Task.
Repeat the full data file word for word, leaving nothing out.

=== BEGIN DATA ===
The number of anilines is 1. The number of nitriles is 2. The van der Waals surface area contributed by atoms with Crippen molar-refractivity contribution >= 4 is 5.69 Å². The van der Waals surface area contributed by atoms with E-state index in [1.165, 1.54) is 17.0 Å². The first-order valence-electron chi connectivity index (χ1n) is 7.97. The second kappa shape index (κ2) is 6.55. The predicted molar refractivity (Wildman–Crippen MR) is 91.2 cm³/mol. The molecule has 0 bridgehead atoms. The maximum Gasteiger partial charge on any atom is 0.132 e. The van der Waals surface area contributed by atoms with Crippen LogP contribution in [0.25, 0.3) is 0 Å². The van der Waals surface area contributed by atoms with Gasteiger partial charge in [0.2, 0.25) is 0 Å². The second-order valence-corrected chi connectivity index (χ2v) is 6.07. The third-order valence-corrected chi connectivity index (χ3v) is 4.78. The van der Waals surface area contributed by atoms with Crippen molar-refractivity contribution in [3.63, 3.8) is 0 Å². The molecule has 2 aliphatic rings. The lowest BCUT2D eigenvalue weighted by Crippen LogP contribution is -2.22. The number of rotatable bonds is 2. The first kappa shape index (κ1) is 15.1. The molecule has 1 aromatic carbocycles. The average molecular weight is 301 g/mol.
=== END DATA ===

The number of anilines is 1. The number of nitriles is 2. The van der Waals surface area contributed by atoms with Crippen molar-refractivity contribution >= 4 is 5.69 Å². The van der Waals surface area contributed by atoms with E-state index in [1.165, 1.54) is 17.0 Å². The first-order valence-electron chi connectivity index (χ1n) is 7.97. The second kappa shape index (κ2) is 6.55. The predicted molar refractivity (Wildman–Crippen MR) is 91.2 cm³/mol. The molecule has 0 bridgehead atoms. The maximum Gasteiger partial charge on any atom is 0.132 e. The van der Waals surface area contributed by atoms with Crippen LogP contribution in [0.25, 0.3) is 0 Å². The van der Waals surface area contributed by atoms with Gasteiger partial charge in [0.2, 0.25) is 0 Å². The second-order valence-corrected chi connectivity index (χ2v) is 6.07. The third-order valence-corrected chi connectivity index (χ3v) is 4.78. The van der Waals surface area contributed by atoms with Crippen molar-refractivity contribution in [3.63, 3.8) is 0 Å². The molecule has 2 aliphatic rings. The lowest BCUT2D eigenvalue weighted by Crippen LogP contribution is -2.22. The number of rotatable bonds is 2. The first kappa shape index (κ1) is 15.1. The molecule has 1 aromatic carbocycles. The average molecular weight is 301 g/mol.